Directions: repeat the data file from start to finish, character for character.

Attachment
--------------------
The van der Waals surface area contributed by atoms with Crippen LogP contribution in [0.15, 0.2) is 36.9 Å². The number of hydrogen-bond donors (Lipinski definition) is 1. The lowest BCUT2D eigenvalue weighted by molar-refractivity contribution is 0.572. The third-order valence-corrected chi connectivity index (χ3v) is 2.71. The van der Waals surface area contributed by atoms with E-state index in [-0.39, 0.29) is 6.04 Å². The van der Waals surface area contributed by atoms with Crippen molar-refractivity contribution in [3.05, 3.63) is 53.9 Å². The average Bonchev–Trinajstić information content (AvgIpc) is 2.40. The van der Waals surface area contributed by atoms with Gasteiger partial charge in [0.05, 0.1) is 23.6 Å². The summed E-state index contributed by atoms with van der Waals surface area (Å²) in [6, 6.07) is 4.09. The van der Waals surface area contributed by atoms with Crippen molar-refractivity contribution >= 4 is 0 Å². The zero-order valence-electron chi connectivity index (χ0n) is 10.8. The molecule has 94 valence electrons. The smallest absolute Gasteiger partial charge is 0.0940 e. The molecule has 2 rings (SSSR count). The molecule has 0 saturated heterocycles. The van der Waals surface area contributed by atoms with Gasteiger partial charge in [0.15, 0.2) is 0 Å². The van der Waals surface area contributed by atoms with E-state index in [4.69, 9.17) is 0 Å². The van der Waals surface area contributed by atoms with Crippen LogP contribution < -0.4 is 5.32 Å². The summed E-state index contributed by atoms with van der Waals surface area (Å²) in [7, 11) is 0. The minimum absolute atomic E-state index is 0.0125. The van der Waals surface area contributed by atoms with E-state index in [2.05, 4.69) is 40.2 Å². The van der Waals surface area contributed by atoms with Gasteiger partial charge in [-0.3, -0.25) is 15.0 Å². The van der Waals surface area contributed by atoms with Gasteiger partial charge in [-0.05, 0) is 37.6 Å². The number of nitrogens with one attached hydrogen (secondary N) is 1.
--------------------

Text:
The van der Waals surface area contributed by atoms with Crippen LogP contribution in [0.15, 0.2) is 36.9 Å². The number of hydrogen-bond donors (Lipinski definition) is 1. The lowest BCUT2D eigenvalue weighted by molar-refractivity contribution is 0.572. The third-order valence-corrected chi connectivity index (χ3v) is 2.71. The van der Waals surface area contributed by atoms with E-state index in [-0.39, 0.29) is 6.04 Å². The van der Waals surface area contributed by atoms with Crippen molar-refractivity contribution in [3.05, 3.63) is 53.9 Å². The average Bonchev–Trinajstić information content (AvgIpc) is 2.40. The van der Waals surface area contributed by atoms with Gasteiger partial charge in [0.05, 0.1) is 23.6 Å². The summed E-state index contributed by atoms with van der Waals surface area (Å²) in [6, 6.07) is 4.09. The van der Waals surface area contributed by atoms with Crippen molar-refractivity contribution >= 4 is 0 Å². The zero-order valence-electron chi connectivity index (χ0n) is 10.8. The molecule has 94 valence electrons. The smallest absolute Gasteiger partial charge is 0.0940 e. The molecule has 2 rings (SSSR count). The molecule has 0 saturated heterocycles. The van der Waals surface area contributed by atoms with Gasteiger partial charge in [0.15, 0.2) is 0 Å². The van der Waals surface area contributed by atoms with E-state index in [4.69, 9.17) is 0 Å². The van der Waals surface area contributed by atoms with Crippen LogP contribution < -0.4 is 5.32 Å². The summed E-state index contributed by atoms with van der Waals surface area (Å²) in [7, 11) is 0. The minimum absolute atomic E-state index is 0.0125. The van der Waals surface area contributed by atoms with E-state index in [2.05, 4.69) is 40.2 Å². The van der Waals surface area contributed by atoms with Gasteiger partial charge in [-0.3, -0.25) is 15.0 Å². The van der Waals surface area contributed by atoms with Gasteiger partial charge in [-0.05, 0) is 37.6 Å². The number of nitrogens with one attached hydrogen (secondary N) is 1.